Three companies are offering euro-denominated bonds, totaling more than 1.3 billion euros ($1.4 billion), as market turmoil following the U.K.’s vote to leave the European Union eases.
U.S. life-sciences company PerkinElmer Inc. is selling 500 million euros of 10-year notes, partly to repay debt, according to a person familiar with the matter, who asked not to be identified because they aren’t authorized to discuss the offering. German railroad Deutsche Bahn AG is marketing 350 million euros of zero-coupon bonds and Belgian utility Resa SA is offering 500 million euros of notes, separate people familiar said.
Investors are becoming less concerned about the fallout from the Brexit decision due to support from central banks and the unexpectedly quick selection of a new U.K. prime minister. Bond-buying by the European Central Bank has also helped cut borrowing costs for investment-grade companies to record lows.
“The market is the closest to normality that it has been in several weeks,” said Anthony Peters, a strategist at Sol Capital Market. “We’ve still got the ECB behind us buying and as long as we have the ECB there, there will be a fairly consistent demand.”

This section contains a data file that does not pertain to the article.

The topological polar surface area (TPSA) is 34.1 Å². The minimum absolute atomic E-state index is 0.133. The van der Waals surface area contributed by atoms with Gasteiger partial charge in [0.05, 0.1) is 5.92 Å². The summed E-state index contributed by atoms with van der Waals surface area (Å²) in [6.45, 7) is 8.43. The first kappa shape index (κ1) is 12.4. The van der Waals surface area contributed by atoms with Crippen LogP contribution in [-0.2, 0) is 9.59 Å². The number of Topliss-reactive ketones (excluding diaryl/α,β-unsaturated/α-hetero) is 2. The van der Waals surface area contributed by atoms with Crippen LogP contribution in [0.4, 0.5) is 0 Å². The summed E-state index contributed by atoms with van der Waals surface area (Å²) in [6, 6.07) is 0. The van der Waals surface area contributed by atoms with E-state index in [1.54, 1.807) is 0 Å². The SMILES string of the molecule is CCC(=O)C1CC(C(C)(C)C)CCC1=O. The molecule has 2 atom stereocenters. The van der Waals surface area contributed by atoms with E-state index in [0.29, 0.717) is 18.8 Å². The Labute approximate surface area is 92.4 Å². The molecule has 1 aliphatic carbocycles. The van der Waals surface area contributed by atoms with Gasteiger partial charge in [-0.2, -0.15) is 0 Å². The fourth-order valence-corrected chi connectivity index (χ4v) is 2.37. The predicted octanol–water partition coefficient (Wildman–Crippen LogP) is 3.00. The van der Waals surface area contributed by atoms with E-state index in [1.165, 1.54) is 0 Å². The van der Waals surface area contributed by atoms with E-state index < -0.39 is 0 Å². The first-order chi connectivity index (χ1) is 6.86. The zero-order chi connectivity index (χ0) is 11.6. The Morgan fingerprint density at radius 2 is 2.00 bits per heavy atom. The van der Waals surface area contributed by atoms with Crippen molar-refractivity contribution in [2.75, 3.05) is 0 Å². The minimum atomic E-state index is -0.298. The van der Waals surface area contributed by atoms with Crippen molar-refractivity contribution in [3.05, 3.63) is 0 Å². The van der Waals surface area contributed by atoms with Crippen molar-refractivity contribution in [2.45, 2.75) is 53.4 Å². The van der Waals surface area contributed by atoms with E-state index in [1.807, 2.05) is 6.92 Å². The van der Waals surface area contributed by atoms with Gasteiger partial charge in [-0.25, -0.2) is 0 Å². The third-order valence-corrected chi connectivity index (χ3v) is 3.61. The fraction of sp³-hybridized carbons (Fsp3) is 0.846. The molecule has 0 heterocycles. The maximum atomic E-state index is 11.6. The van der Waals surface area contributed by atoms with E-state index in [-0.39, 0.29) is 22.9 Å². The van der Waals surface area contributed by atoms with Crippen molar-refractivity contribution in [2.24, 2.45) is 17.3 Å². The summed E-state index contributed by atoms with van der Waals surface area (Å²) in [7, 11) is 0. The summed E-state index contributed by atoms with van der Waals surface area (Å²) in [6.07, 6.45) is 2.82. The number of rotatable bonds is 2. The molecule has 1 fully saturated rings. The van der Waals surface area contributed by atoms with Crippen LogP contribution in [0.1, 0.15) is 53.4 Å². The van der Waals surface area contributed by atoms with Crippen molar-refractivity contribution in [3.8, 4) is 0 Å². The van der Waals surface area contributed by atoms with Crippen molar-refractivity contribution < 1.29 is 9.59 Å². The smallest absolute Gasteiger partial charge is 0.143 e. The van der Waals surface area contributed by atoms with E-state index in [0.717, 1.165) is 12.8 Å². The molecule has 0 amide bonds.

The Deutsche Bahn offering was increased from 250 million euros, the person said. A company spokeswoman confirmed that the railroad was selling five-year notes. Officials at Waltham, Massachusetts-based PerkinElmer couldn’t be immediately reached outside business hours for comment on the company’s bond sale.
Resa’s sale comprises 10-year, 15-year and 20-year bonds, and it was increased from an initial 300 million euros, a person said. Calls and e-mails to Liege, Belgium-based Resa’s press office about the sale weren’t immediately answered. The company said on July 1 that it was readying a sale of euro notes.
The average yield on highly rated corporate notes in euros has fallen to 0.8 percent, according to Bank of America Merrill Lynch index data. The cost of insuring investment-grade corporate debt dropped to the lowest in more than a month, reversing a post-Brexit surge, based on the Markit iTraxx Europe index of credit-default swaps.